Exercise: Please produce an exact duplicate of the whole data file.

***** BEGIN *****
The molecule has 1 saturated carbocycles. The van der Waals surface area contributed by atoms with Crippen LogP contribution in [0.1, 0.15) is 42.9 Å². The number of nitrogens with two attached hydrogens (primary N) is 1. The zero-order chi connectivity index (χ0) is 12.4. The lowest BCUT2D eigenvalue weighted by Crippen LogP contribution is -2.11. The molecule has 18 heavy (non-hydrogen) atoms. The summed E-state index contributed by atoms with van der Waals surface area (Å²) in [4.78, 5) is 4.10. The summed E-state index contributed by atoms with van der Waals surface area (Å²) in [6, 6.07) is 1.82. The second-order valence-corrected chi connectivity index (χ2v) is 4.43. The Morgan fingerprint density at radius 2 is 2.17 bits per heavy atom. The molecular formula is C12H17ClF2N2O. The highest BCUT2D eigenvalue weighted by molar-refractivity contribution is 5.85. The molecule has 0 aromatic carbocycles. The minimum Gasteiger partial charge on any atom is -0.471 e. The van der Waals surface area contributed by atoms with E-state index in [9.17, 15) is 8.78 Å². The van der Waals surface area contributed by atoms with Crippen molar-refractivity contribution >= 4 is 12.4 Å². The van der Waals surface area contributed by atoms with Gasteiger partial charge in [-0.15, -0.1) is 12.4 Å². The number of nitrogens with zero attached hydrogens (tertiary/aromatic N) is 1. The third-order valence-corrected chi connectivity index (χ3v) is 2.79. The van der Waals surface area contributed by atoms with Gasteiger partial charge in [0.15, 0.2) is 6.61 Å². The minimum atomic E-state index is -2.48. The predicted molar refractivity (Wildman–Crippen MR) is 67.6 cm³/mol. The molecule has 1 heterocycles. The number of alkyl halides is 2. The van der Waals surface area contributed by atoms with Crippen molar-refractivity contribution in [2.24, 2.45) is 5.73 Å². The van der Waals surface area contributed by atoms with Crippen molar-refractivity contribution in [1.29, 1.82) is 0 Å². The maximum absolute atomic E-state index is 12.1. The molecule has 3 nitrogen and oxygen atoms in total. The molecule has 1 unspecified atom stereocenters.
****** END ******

The molecule has 1 saturated carbocycles. The van der Waals surface area contributed by atoms with Crippen LogP contribution in [0.1, 0.15) is 42.9 Å². The number of nitrogens with two attached hydrogens (primary N) is 1. The zero-order chi connectivity index (χ0) is 12.4. The lowest BCUT2D eigenvalue weighted by Crippen LogP contribution is -2.11. The molecule has 18 heavy (non-hydrogen) atoms. The summed E-state index contributed by atoms with van der Waals surface area (Å²) in [4.78, 5) is 4.10. The summed E-state index contributed by atoms with van der Waals surface area (Å²) in [6, 6.07) is 1.82. The second-order valence-corrected chi connectivity index (χ2v) is 4.43. The Morgan fingerprint density at radius 2 is 2.17 bits per heavy atom. The molecular formula is C12H17ClF2N2O. The highest BCUT2D eigenvalue weighted by molar-refractivity contribution is 5.85. The molecule has 0 aromatic carbocycles. The minimum Gasteiger partial charge on any atom is -0.471 e. The van der Waals surface area contributed by atoms with E-state index in [9.17, 15) is 8.78 Å². The van der Waals surface area contributed by atoms with Crippen molar-refractivity contribution >= 4 is 12.4 Å². The van der Waals surface area contributed by atoms with Gasteiger partial charge in [-0.15, -0.1) is 12.4 Å². The number of nitrogens with zero attached hydrogens (tertiary/aromatic N) is 1. The third-order valence-corrected chi connectivity index (χ3v) is 2.79. The van der Waals surface area contributed by atoms with Gasteiger partial charge in [0.15, 0.2) is 6.61 Å². The minimum atomic E-state index is -2.48. The predicted molar refractivity (Wildman–Crippen MR) is 67.6 cm³/mol. The molecule has 1 heterocycles. The number of alkyl halides is 2. The van der Waals surface area contributed by atoms with Crippen molar-refractivity contribution in [2.24, 2.45) is 5.73 Å². The van der Waals surface area contributed by atoms with Crippen molar-refractivity contribution in [1.29, 1.82) is 0 Å². The maximum absolute atomic E-state index is 12.1. The molecule has 3 nitrogen and oxygen atoms in total. The molecule has 1 unspecified atom stereocenters.